Understanding Bipolar Disorder: The Epigenetic Perspective

  • Tarang Khare
  • Mrinal Pal
  • Arturas PetronisEmail author
Part of the Current Topics in Behavioral Neurosciences book series (CTBN, volume 5)


Bipolar disease (BPD) is a complex major psychiatric disorder that affects between 1% and 2% of the population and exhibits ?85% heritability. This has made BPD an appealing target for genetic studies yet, despite numerous attempts, the genetic basis of this disease remains elusive. Recently, it has come to light that epigenetic factors may also influence the development of BPD. These factors act via stable but reversible modifications of DNA and chromatin structure. In this chapter, we revisit the epidemiological, clinical, and molecular findings in BPD and reanalyze them from the perspective of inherited and acquired epigenetic misregulation. Epigenetic research has great potential to enhance our understanding of the molecular basis of BPD.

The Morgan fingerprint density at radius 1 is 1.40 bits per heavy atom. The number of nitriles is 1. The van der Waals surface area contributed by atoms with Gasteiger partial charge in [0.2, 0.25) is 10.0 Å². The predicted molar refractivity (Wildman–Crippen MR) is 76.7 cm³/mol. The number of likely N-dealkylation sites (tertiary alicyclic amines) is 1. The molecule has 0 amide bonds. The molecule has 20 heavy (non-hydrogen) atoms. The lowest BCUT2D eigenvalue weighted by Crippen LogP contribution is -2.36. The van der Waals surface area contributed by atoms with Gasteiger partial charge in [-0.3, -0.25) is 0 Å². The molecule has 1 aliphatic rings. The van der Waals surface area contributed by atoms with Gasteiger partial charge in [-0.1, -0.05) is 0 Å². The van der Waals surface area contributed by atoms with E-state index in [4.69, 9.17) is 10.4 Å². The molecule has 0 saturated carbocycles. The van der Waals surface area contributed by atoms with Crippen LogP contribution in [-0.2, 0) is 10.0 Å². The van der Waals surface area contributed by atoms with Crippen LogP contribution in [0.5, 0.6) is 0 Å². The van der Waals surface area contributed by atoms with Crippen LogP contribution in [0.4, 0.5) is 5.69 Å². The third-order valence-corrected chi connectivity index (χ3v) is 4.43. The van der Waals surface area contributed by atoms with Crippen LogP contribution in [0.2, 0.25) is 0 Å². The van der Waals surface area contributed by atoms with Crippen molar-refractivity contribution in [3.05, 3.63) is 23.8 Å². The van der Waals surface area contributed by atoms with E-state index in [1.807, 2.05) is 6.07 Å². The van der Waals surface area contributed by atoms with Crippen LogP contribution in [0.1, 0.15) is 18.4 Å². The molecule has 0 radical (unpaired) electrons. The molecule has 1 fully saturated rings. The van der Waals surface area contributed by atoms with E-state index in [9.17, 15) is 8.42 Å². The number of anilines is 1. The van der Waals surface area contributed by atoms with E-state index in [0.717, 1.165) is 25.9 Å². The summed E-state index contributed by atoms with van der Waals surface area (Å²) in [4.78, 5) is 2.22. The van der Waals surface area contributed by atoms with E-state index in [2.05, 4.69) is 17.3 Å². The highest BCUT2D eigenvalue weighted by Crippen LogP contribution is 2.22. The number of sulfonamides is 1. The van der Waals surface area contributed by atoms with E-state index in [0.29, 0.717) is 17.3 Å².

Epigentics Complex diseases Methylation Histone modification Epigenetic model Epigenotype Methylome study Twin discordance Gender differences Imprinting Microarray 



We thank Carolyn Ptak and Gabriel Oh for their constructive suggestions and editorial help. This work was supported by the National Institute of Mental Health (R01 MH074127 and 1R01 MH088413), and the Canadian Institutes for Health and Research (CIHR). AP is a Senior Fellow of the Ontario Mental Health Foundation.


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Copyright information

© Springer-Verlag Berlin Heidelberg 2010

Authors and Affiliations

  1. 1.The Krembil Family Epigenetics LaboratoryCentre for Addiction and Mental HealthTorontoCanada
  2. 2.The Krembil Family Epigentics LaboratoryCenter for Addiction and Mental HealthTorontoCanada
  3. 3.Department of Pharmacology and ToxicologyUniversity of TorontoTorontoCanada

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